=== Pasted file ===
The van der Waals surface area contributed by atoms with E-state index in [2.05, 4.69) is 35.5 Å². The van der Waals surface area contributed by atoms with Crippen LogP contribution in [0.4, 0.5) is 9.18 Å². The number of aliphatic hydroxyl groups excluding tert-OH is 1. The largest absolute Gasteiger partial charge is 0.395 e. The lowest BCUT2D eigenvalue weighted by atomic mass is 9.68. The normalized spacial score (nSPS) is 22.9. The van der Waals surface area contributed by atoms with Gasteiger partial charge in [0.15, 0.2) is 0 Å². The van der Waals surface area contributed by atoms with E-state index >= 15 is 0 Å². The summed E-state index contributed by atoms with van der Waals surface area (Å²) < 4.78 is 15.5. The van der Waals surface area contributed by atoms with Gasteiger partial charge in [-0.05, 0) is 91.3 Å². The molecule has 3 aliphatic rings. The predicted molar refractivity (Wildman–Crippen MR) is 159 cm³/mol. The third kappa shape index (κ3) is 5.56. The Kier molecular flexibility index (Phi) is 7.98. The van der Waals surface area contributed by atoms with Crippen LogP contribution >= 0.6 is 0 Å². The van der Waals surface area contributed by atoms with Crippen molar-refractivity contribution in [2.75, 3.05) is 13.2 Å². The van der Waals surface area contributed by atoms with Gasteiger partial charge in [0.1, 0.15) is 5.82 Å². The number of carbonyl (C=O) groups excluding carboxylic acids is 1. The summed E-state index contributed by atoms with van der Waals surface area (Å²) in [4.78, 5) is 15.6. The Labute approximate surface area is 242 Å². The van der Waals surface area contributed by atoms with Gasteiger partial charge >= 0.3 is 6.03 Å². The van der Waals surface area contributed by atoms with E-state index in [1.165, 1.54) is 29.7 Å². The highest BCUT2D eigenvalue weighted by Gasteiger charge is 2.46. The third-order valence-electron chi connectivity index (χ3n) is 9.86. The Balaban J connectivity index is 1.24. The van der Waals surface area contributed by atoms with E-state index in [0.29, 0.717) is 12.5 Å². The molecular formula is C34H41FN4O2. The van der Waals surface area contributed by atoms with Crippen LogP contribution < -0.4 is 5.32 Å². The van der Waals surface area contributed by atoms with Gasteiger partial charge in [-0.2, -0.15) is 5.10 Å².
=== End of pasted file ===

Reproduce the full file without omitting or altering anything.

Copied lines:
The van der Waals surface area contributed by atoms with E-state index in [2.05, 4.69) is 35.5 Å². The van der Waals surface area contributed by atoms with Crippen LogP contribution in [0.4, 0.5) is 9.18 Å². The number of aliphatic hydroxyl groups excluding tert-OH is 1. The largest absolute Gasteiger partial charge is 0.395 e. The lowest BCUT2D eigenvalue weighted by atomic mass is 9.68. The normalized spacial score (nSPS) is 22.9. The van der Waals surface area contributed by atoms with Gasteiger partial charge in [0.15, 0.2) is 0 Å². The van der Waals surface area contributed by atoms with E-state index >= 15 is 0 Å². The summed E-state index contributed by atoms with van der Waals surface area (Å²) < 4.78 is 15.5. The van der Waals surface area contributed by atoms with Gasteiger partial charge in [-0.05, 0) is 91.3 Å². The molecule has 3 aliphatic rings. The predicted molar refractivity (Wildman–Crippen MR) is 159 cm³/mol. The third kappa shape index (κ3) is 5.56. The Kier molecular flexibility index (Phi) is 7.98. The van der Waals surface area contributed by atoms with Crippen LogP contribution >= 0.6 is 0 Å². The van der Waals surface area contributed by atoms with Crippen molar-refractivity contribution in [2.75, 3.05) is 13.2 Å². The van der Waals surface area contributed by atoms with Gasteiger partial charge in [0.1, 0.15) is 5.82 Å². The number of carbonyl (C=O) groups excluding carboxylic acids is 1. The summed E-state index contributed by atoms with van der Waals surface area (Å²) in [4.78, 5) is 15.6. The Labute approximate surface area is 242 Å². The van der Waals surface area contributed by atoms with Gasteiger partial charge >= 0.3 is 6.03 Å². The van der Waals surface area contributed by atoms with E-state index in [1.165, 1.54) is 29.7 Å². The highest BCUT2D eigenvalue weighted by Gasteiger charge is 2.46. The third-order valence-electron chi connectivity index (χ3n) is 9.86. The Balaban J connectivity index is 1.24. The van der Waals surface area contributed by atoms with E-state index in [0.29, 0.717) is 12.5 Å². The molecular formula is C34H41FN4O2. The van der Waals surface area contributed by atoms with Crippen LogP contribution < -0.4 is 5.32 Å². The van der Waals surface area contributed by atoms with Gasteiger partial charge in [-0.2, -0.15) is 5.10 Å².